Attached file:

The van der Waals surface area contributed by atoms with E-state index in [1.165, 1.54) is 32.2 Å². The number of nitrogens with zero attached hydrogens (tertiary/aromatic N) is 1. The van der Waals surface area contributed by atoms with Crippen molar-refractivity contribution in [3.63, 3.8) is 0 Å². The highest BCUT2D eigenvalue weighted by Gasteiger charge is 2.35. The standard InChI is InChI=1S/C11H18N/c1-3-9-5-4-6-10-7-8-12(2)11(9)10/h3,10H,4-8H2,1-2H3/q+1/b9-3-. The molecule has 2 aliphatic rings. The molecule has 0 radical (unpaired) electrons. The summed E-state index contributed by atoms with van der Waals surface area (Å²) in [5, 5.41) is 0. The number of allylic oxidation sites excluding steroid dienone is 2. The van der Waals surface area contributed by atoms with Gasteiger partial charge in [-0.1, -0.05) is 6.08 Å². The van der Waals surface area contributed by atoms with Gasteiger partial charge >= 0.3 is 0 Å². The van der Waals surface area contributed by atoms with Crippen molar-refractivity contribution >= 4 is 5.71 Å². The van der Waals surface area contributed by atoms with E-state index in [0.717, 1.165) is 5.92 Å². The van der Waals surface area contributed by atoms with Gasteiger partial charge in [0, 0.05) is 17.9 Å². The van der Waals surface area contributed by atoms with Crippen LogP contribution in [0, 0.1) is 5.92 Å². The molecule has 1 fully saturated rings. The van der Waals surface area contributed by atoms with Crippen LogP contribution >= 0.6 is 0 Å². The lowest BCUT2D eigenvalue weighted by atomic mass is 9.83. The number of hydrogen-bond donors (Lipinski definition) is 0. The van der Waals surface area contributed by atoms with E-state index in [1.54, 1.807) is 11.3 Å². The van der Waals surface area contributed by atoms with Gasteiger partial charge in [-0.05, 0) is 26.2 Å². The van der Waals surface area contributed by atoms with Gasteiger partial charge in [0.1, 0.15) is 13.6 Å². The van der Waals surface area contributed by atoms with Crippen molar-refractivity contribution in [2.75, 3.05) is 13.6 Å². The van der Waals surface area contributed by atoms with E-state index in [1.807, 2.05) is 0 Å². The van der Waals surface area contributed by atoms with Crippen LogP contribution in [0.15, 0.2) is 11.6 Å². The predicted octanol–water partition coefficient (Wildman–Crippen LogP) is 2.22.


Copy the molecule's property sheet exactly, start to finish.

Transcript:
The van der Waals surface area contributed by atoms with E-state index in [1.165, 1.54) is 32.2 Å². The number of nitrogens with zero attached hydrogens (tertiary/aromatic N) is 1. The van der Waals surface area contributed by atoms with Crippen molar-refractivity contribution in [3.63, 3.8) is 0 Å². The highest BCUT2D eigenvalue weighted by Gasteiger charge is 2.35. The standard InChI is InChI=1S/C11H18N/c1-3-9-5-4-6-10-7-8-12(2)11(9)10/h3,10H,4-8H2,1-2H3/q+1/b9-3-. The molecule has 2 aliphatic rings. The molecule has 0 radical (unpaired) electrons. The summed E-state index contributed by atoms with van der Waals surface area (Å²) in [5, 5.41) is 0. The number of allylic oxidation sites excluding steroid dienone is 2. The van der Waals surface area contributed by atoms with Gasteiger partial charge in [-0.1, -0.05) is 6.08 Å². The van der Waals surface area contributed by atoms with Gasteiger partial charge >= 0.3 is 0 Å². The van der Waals surface area contributed by atoms with Crippen molar-refractivity contribution >= 4 is 5.71 Å². The van der Waals surface area contributed by atoms with E-state index in [0.717, 1.165) is 5.92 Å². The van der Waals surface area contributed by atoms with Gasteiger partial charge in [0, 0.05) is 17.9 Å². The van der Waals surface area contributed by atoms with Crippen LogP contribution in [0, 0.1) is 5.92 Å². The molecule has 1 fully saturated rings. The van der Waals surface area contributed by atoms with Crippen LogP contribution >= 0.6 is 0 Å². The lowest BCUT2D eigenvalue weighted by atomic mass is 9.83. The number of hydrogen-bond donors (Lipinski definition) is 0. The van der Waals surface area contributed by atoms with E-state index in [1.54, 1.807) is 11.3 Å². The van der Waals surface area contributed by atoms with Gasteiger partial charge in [-0.05, 0) is 26.2 Å². The van der Waals surface area contributed by atoms with Gasteiger partial charge in [0.1, 0.15) is 13.6 Å². The van der Waals surface area contributed by atoms with Crippen molar-refractivity contribution in [2.75, 3.05) is 13.6 Å². The van der Waals surface area contributed by atoms with E-state index in [1.807, 2.05) is 0 Å². The van der Waals surface area contributed by atoms with Crippen LogP contribution in [0.15, 0.2) is 11.6 Å². The predicted octanol–water partition coefficient (Wildman–Crippen LogP) is 2.22.